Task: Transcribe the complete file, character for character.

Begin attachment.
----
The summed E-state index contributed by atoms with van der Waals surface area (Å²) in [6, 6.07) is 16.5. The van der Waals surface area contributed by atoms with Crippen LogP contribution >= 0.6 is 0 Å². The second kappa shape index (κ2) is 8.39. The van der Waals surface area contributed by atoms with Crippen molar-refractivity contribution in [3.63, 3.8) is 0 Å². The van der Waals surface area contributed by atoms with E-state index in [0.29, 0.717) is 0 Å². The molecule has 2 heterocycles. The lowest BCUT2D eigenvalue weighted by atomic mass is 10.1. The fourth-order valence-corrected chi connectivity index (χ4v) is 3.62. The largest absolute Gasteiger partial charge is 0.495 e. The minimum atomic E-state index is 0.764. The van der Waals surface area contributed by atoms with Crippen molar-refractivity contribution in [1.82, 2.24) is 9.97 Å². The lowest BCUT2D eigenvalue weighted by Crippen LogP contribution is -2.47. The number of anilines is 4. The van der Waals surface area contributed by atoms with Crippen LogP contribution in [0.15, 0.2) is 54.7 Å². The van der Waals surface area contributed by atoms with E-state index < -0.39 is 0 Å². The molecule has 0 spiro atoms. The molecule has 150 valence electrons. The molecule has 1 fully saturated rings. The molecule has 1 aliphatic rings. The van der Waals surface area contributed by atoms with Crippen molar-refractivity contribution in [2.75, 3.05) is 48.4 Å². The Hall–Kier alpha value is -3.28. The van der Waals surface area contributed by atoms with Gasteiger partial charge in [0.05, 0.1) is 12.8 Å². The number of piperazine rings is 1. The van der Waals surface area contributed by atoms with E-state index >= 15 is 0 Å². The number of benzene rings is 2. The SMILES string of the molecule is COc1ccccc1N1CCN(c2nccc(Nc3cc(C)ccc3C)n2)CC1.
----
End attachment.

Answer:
The summed E-state index contributed by atoms with van der Waals surface area (Å²) in [6, 6.07) is 16.5. The van der Waals surface area contributed by atoms with Crippen LogP contribution >= 0.6 is 0 Å². The second kappa shape index (κ2) is 8.39. The van der Waals surface area contributed by atoms with Crippen molar-refractivity contribution in [3.63, 3.8) is 0 Å². The van der Waals surface area contributed by atoms with E-state index in [0.29, 0.717) is 0 Å². The molecule has 2 heterocycles. The lowest BCUT2D eigenvalue weighted by atomic mass is 10.1. The fourth-order valence-corrected chi connectivity index (χ4v) is 3.62. The largest absolute Gasteiger partial charge is 0.495 e. The minimum atomic E-state index is 0.764. The van der Waals surface area contributed by atoms with Crippen molar-refractivity contribution in [1.82, 2.24) is 9.97 Å². The lowest BCUT2D eigenvalue weighted by Crippen LogP contribution is -2.47. The number of anilines is 4. The van der Waals surface area contributed by atoms with Crippen LogP contribution in [0.15, 0.2) is 54.7 Å². The van der Waals surface area contributed by atoms with E-state index < -0.39 is 0 Å². The molecule has 0 spiro atoms. The molecule has 150 valence electrons. The molecule has 1 fully saturated rings. The molecule has 1 aliphatic rings. The van der Waals surface area contributed by atoms with Crippen molar-refractivity contribution in [2.75, 3.05) is 48.4 Å². The Hall–Kier alpha value is -3.28. The van der Waals surface area contributed by atoms with Gasteiger partial charge in [0.05, 0.1) is 12.8 Å². The number of piperazine rings is 1. The van der Waals surface area contributed by atoms with E-state index >= 15 is 0 Å². The number of benzene rings is 2. The SMILES string of the molecule is COc1ccccc1N1CCN(c2nccc(Nc3cc(C)ccc3C)n2)CC1.